In recent years, the neurological manifestations of Ehlers-Danlos Syndrome (EDS) have become increasingly recognized due to their serious and potentially disabling implications. Though the causes of neurological symptoms have not been fully elucidated; Henderson et al. (2017) speculates that structural and functional defects of the brain and spine such as Chiari Malformation, syringomyelia, basilar impression, platybasia, and/or craniocervical instability may be partly to blame. Although many of these defects have been recognized for over half a century, our understanding is still very much evolving, and this has important implications on diagnosis and management. When abnormalities are severe and associated with obvious complications they can be managed surgically; however, the signs of “severe” defects and evidence of “obvious” complications are up for debate. This is largely because even pronounced defects may be asymptomatic, and because symptom presentation tends to be vague and non-specific, it is difficult to know with absolute certainty whether radiological findings are indeed responsible for a patient’s symptoms. Subsequently, while surgery can successfully manage symptomatic defects, indications for intervention are unclear, making the decision to intervene controversial. Surgical intervention is even more contentious in EDS, given the causes of neurological symptoms are unknown and likely multifactorial, and current standards of surgical care may not consider the inherent risks and special needs of this population. Thus, the efficacy of these procedures may differ for EDS patients, and treatment outcomes or long-term prognosis may not be comparable. This is especially true considering that EDS patients may also be more likely to experience intra and/or postoperative complications, delayed healing, or require revisions, making surgical intervention more risky. It is not difficult to understand why surgeons have reservations about operative management, especially considering the time and resources required to perform these interventions; however, few, if any, conservative options exist for the management of these defects, which may be highly symptomatic and severely disabling. Thus, even if surgery is only expected to offer modest relief, intervention may still be justified.
In light of the uncertainty surrounding the likelihood of clinical improvement and potential risk associated with these procedures, it is not certain whether the expected benefits of surgery truly outweigh the cost. Given the potential burden of this problem in the EDS population, and possible opportunities for management, there is great utility in clarifying indications for neurosurgical intervention. In September 2015 Critical Care Services Ontario assembled an expert panel to do precisely this, and at the end of an 8-week period the Panel produced a report that included an overview of the issues, criterion for neurosurgical referral and intervention, and additional considerations for neurosurgical pathways and the coordination of comprehensive care.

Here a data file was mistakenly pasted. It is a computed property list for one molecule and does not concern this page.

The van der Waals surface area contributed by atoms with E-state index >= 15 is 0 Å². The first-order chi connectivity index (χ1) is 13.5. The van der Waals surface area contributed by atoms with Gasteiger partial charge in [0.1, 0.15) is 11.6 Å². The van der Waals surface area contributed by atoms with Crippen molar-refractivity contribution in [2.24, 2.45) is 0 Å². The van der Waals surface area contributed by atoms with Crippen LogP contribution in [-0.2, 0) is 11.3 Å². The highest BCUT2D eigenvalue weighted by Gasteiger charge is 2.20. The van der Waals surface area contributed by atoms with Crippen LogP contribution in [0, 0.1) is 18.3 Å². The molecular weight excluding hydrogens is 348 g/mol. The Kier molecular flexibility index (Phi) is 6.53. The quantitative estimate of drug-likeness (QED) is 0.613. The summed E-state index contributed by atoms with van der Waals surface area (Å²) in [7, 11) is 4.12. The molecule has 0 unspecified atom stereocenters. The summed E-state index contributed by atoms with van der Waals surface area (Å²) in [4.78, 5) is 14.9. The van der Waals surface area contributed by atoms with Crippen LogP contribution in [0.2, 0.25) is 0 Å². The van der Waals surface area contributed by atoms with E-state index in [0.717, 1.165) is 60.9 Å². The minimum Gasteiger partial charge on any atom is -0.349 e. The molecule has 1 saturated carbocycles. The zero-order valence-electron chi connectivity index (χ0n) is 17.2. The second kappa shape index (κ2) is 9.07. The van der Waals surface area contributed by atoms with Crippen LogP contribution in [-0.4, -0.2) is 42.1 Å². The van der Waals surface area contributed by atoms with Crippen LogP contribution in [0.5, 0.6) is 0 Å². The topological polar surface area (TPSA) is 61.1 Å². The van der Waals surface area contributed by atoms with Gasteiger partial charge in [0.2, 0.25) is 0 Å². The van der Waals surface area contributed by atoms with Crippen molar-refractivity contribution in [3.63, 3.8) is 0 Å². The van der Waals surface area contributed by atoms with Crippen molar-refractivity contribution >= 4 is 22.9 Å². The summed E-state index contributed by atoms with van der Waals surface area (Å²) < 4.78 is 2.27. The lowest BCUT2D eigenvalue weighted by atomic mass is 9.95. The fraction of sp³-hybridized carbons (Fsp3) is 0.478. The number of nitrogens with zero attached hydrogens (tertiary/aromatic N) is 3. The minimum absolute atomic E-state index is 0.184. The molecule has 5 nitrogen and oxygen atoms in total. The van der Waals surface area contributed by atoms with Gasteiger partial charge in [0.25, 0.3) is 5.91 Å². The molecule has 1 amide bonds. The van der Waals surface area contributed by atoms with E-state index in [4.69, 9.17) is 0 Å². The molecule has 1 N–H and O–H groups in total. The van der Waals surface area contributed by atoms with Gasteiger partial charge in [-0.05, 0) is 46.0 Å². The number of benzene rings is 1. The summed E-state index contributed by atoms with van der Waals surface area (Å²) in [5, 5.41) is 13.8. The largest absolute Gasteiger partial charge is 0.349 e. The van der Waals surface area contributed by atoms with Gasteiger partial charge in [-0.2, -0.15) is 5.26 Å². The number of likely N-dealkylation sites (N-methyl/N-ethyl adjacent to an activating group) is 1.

A critical appraisal of the Panel’s report was conducted to evaluate whether recommendations were sufficient to establish best practice guidelines. This appraisal relied on the AGREE II–an internationally recognized tool for the assessment of clinical guidelines. The principle aim of this appraisal was to highlight limitations of the EDS Expert Panel’s recommendations, identify persistent gaps in knowledge, and areas of uncertainty that need to be addressed in future research to make progress in the field.
The AGREE II include six domains including (1) scope and purpose, (2) stakeholder involvement, (3) rigor of development, (4) clarity of presentation, (5) applicability, and (6) editorial independence, and together, comprise a total of 23 questions. Each question is scored on a 7-point scale ranging from strongly agree to strongly disagree. Three independent reviewers were selected to appraise the Expert Panel’s Final Report, and scores were averaged for each reviewed across each of the domains. Agreement statistics were calculated and exceeded 0.75, suggesting a good degree of consensus among the reviewers. After averaging individual results, the Panel criteria received a score of 43.5%, and domains 1-3 were among the most problematic, receiving the lowest scores overall. It was concluded that while the recommendations were a vital first step, they were not sufficient to formulate best practice guidelines.